Ministry Accused of Bending Rules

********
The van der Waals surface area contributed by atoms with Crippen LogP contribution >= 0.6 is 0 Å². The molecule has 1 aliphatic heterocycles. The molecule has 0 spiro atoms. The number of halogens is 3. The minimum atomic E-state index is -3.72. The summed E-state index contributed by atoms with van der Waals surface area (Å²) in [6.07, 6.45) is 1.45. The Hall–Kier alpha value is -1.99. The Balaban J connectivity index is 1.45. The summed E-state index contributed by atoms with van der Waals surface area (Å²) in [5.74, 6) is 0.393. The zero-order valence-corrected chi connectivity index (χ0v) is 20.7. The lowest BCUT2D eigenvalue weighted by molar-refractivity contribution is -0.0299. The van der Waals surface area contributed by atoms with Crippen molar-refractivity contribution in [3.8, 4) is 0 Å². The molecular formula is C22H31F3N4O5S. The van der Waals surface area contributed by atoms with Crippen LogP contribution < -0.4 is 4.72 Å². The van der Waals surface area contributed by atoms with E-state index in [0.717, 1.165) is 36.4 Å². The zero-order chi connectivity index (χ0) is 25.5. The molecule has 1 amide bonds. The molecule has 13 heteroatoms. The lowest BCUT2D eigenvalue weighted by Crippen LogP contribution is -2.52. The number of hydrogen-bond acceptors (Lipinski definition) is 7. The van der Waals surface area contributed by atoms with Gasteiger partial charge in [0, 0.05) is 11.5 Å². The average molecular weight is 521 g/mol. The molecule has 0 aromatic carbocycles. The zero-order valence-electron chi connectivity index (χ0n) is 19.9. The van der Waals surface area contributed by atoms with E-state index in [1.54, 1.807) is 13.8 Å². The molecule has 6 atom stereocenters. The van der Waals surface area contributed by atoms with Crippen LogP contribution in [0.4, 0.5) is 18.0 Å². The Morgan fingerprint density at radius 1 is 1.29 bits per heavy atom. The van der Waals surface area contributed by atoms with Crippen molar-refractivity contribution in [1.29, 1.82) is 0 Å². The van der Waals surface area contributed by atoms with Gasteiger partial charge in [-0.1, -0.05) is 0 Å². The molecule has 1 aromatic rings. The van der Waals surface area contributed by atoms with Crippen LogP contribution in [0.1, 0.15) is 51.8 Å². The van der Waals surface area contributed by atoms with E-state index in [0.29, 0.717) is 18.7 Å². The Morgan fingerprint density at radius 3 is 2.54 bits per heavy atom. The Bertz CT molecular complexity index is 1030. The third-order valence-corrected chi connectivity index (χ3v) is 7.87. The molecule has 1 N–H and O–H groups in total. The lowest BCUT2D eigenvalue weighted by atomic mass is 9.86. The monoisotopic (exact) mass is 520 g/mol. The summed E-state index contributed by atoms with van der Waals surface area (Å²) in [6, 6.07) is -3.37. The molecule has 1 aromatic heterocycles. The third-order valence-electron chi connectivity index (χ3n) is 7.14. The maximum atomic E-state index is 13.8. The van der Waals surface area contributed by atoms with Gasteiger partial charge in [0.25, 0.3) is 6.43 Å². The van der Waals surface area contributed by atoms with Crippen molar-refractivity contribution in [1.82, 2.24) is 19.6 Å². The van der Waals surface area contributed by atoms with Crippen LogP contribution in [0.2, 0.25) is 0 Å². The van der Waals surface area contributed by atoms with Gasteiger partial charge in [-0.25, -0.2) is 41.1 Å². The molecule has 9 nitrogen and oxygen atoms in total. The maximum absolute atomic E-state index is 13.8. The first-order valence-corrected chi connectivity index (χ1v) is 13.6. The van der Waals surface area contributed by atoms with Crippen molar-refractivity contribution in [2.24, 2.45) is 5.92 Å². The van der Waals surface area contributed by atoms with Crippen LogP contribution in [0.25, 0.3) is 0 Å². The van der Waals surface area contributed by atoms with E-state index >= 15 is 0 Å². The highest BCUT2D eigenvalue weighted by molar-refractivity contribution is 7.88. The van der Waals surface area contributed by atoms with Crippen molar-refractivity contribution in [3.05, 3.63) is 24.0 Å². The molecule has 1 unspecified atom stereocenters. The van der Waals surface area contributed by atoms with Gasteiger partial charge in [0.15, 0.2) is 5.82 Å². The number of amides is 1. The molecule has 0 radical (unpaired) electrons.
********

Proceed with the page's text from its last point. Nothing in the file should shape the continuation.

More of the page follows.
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By Kuvee Kangueehi Windhoek Some students at the Namibia Aviation Training Academy (NATA) have raised concern over a decision by the Ministry of Works, Transport and Communication to bend its standing rules in order to grant a bursary to Namene Mbumba. Namene is the daughter of the Minister of Education Nangolo Mbumba. The Ministry of Works, Transport and Communication decided to grant a scholarship of approximately N$250 000 to Namene to study for her commercial pilot licence in South Africa despite the ministry’s policy that scholarships for pilot courses will only be granted to students studying in Namibia with NATA. The contract for all the scholarship recipients reads that the financial assistance, which includes full boarding, will be paid directly to NATA. However, in the case of Namene, the payment was made to Flight Training College of South Africa. The project coordinator who is responsible for the administration of the scholarship, Christian Sell confirmed to New Era that the ministry breached its own rules when it awarded the scholarship. Sell noted that the decision, which in the end was approved by the Permanent Secretary in the Ministry of Works, Transport and Communication, was taken because Namene had already started the commercial pilot course in South Africa and that they did not want to disrupt her studies. Sell added when Namene was granted the scholarship, she was already in South Africa and the ministry contacted the mother who informed them about her application being successful. Sell said, “The mother called senior officials at the ministry and it was agreed that she will be awarded the scholarship despite being in South Africa.” The project coordinator added that the ministry also arrived at the decision because of a recommendation from NATA, which said it would not be wise to disrupt the studies of Namene. Sell noted the ministry also avoided her losing the deposit she paid to the flying school in South Africa and a number of considerations were made for her to get the scholarship. He concluded that Namene will not complete the entire course in South Africa and will do part of the course in Namibia with NATA. However, the students accused Sell of making “clumsy excuses” and noted that in the past, there were students who were in similar situations and were not granted scholarships. One student who spoke on condition of anonymity stated that she was in a similar situation two years ago. She had to finance her studies herself. The students claimed that Namene also submitted her application for the scholarship beyond the deadline. “She was here with us at NATA when she applied for the scholarship way past the deadline and we suspect that the application form was pushed in.” NATA was established a few years ago and trains between 10 and 20 students every year. The objective of the funding is to afford Namibians the opportunity to obtain appropriate qualifications and to be employed in the aviation sector in Namibia. Sell added that the ministry does not grant scholarships to students studying outside Namibia because they want the money to be utilised locally. “The Ministry of Finance will not be happy if we take this money outside the country if it can be spent locally. The taxpayers will not be happy.”